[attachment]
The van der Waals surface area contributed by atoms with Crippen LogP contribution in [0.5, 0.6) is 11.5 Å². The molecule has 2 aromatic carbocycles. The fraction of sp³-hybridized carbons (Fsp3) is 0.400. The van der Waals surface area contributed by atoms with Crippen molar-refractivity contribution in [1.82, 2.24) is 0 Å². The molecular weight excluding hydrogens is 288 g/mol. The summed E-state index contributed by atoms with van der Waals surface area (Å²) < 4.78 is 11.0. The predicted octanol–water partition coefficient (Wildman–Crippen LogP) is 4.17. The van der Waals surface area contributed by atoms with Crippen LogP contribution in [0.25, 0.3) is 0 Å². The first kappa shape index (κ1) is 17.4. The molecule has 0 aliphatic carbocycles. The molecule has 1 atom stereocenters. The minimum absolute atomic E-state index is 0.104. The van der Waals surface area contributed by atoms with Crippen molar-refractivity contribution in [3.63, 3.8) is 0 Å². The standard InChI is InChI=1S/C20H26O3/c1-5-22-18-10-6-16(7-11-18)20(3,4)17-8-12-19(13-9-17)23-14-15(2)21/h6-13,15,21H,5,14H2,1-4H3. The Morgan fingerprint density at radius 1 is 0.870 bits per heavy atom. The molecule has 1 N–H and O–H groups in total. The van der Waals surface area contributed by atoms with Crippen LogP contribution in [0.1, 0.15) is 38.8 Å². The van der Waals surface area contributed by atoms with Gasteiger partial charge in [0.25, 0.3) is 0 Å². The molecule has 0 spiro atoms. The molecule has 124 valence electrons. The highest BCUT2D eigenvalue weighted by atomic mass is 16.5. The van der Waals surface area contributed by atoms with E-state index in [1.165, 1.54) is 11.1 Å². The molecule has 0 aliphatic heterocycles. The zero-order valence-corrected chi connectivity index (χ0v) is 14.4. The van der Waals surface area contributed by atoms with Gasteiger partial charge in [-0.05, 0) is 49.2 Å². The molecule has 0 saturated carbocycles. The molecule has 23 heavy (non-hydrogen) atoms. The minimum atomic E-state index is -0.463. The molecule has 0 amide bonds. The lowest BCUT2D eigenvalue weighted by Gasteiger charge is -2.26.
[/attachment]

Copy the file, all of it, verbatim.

The van der Waals surface area contributed by atoms with Crippen LogP contribution in [0.5, 0.6) is 11.5 Å². The molecule has 2 aromatic carbocycles. The fraction of sp³-hybridized carbons (Fsp3) is 0.400. The van der Waals surface area contributed by atoms with Crippen molar-refractivity contribution in [1.82, 2.24) is 0 Å². The molecular weight excluding hydrogens is 288 g/mol. The summed E-state index contributed by atoms with van der Waals surface area (Å²) < 4.78 is 11.0. The predicted octanol–water partition coefficient (Wildman–Crippen LogP) is 4.17. The van der Waals surface area contributed by atoms with Crippen LogP contribution in [0.25, 0.3) is 0 Å². The first kappa shape index (κ1) is 17.4. The molecule has 0 aliphatic carbocycles. The molecule has 1 atom stereocenters. The minimum absolute atomic E-state index is 0.104. The van der Waals surface area contributed by atoms with Crippen molar-refractivity contribution in [3.63, 3.8) is 0 Å². The standard InChI is InChI=1S/C20H26O3/c1-5-22-18-10-6-16(7-11-18)20(3,4)17-8-12-19(13-9-17)23-14-15(2)21/h6-13,15,21H,5,14H2,1-4H3. The Morgan fingerprint density at radius 1 is 0.870 bits per heavy atom. The molecule has 1 N–H and O–H groups in total. The van der Waals surface area contributed by atoms with Crippen LogP contribution in [0.1, 0.15) is 38.8 Å². The van der Waals surface area contributed by atoms with Gasteiger partial charge in [0.25, 0.3) is 0 Å². The molecule has 0 spiro atoms. The molecule has 124 valence electrons. The highest BCUT2D eigenvalue weighted by atomic mass is 16.5. The van der Waals surface area contributed by atoms with E-state index in [1.165, 1.54) is 11.1 Å². The molecule has 0 aliphatic heterocycles. The zero-order valence-corrected chi connectivity index (χ0v) is 14.4. The van der Waals surface area contributed by atoms with Gasteiger partial charge in [-0.05, 0) is 49.2 Å². The molecule has 0 saturated carbocycles. The molecule has 23 heavy (non-hydrogen) atoms. The minimum atomic E-state index is -0.463. The molecule has 0 amide bonds. The lowest BCUT2D eigenvalue weighted by Gasteiger charge is -2.26.